An estimated 20,000 people will head to Jena, Louisiana, this week to protest… what, exactly? The rally is planned for September 20, the date on which Mychal Bell had been scheduled to be sentenced for attempted second-degree battery. The 17-year-old high school football star, who a year ago was being eyed as a top prospect for Division I scholarships, has been in jail since December for answering a classmate’s racial taunts with a punch in the face. But on Friday, pre-empting a public outcry against the impending sentence of up to fifteen years, the Louisiana Third Circuit Court of Appeals responded to an emergency writ filed by Bell’s counsel and vacated his conviction.
The rally is going ahead as planned, but it’s not immediately clear how its message has changed to reflect the court’s ruling. Although the occasion will now be a sort of victory rally, the case is far from resolved. Bell remains in jail, and the prosecutor, District Attorney Reed Walters, has stated his intention to press on with an endgame of appeals. Plus, the other five black students who were involved in the fight–Robert Bailey Jr., Theo Shaw, Carwin Jones, Bryant Purvis and Jesse Beard–are still awaiting trial on similar charges. None of their cases will be directly affected by Friday’s ruling, which addressed the jurisdictional problem of trying Bell, a juvenile at the time of the fight, as an adult. (Beard is being prosecuted as a juvenile; the other four of the so-called Jena Six were 17, the age of majority in Louisiana.)
"This is a moment to show that people are in it for the long haul," says James Rucker, executive director of Color of Change. One of the first activists to enter the fray, Rucker is coordinating bus trips to Jena–a rural town of 3,000 mostly white residents–and encouraging members who can’t make it to organize locally. His web-savvy organization has collected more than $130,000 for the Jena Six Defense Fund and more than 212,000 signatures for a petition demanding that Walters drop all charges and asking Louisiana Governor Kathleen Blanco to intervene. "If this kind of pressure weren’t there," he says, "the process would be going much slower, and it would be more of a crapshoot as far as the results are concerned."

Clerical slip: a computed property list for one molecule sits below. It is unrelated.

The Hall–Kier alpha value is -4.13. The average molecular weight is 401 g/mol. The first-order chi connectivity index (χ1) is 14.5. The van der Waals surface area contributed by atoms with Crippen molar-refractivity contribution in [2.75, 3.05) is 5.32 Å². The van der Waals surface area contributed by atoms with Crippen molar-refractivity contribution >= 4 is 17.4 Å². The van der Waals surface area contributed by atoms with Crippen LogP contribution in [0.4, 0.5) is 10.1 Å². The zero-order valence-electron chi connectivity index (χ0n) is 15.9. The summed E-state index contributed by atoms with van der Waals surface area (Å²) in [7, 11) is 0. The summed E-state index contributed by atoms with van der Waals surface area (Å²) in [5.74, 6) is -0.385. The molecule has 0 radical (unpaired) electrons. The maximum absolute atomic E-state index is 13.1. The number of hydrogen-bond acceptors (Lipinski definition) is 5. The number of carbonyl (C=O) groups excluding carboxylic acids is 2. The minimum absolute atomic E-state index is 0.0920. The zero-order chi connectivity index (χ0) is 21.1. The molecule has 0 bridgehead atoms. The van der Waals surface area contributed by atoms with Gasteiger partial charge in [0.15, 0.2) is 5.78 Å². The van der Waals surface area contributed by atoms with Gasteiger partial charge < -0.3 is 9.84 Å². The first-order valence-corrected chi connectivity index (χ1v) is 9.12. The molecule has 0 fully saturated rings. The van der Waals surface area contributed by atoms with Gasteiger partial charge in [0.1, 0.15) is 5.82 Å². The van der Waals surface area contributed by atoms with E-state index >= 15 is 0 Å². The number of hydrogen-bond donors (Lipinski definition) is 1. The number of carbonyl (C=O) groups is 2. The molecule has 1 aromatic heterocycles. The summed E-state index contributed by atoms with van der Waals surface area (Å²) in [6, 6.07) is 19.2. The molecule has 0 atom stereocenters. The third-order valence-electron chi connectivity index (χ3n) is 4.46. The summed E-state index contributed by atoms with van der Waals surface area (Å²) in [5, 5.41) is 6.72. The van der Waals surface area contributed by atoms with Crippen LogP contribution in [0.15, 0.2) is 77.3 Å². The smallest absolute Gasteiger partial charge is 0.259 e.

Louisiana NAACP president Ernest Johnson, who is helping to organize Thursday’s march in conjunction with a coalition of civil rights groups–including Jesse Jackson’s Rainbow/PUSH, Al Sharpton’s National Action Network and the Southern Christian Leadership Conference–says he has received more calls since Friday’s ruling than in the days leading up to it. As news about the case spreads, he explains, the scope of the campaign is broadening. "I think people are coming to show strength and unity against these types of injustices," he says. "They’re coming to send a message to other Jenas throughout the country. To the Jena in New York, the Jena in Washington, in California–there are a lot of Jenas out there."
Rich with symbolism and iconic images, the case of the Jena Six certainly makes for a compelling parable of racial injustice in America. And as more and more people identify with the story, its meaning becomes more and more personal. Given the number of Americans who feel they have a stake in this case, it’s no wonder that presidential hopefuls Barack Obama and Hillary Clinton have issued statements expressing their concern.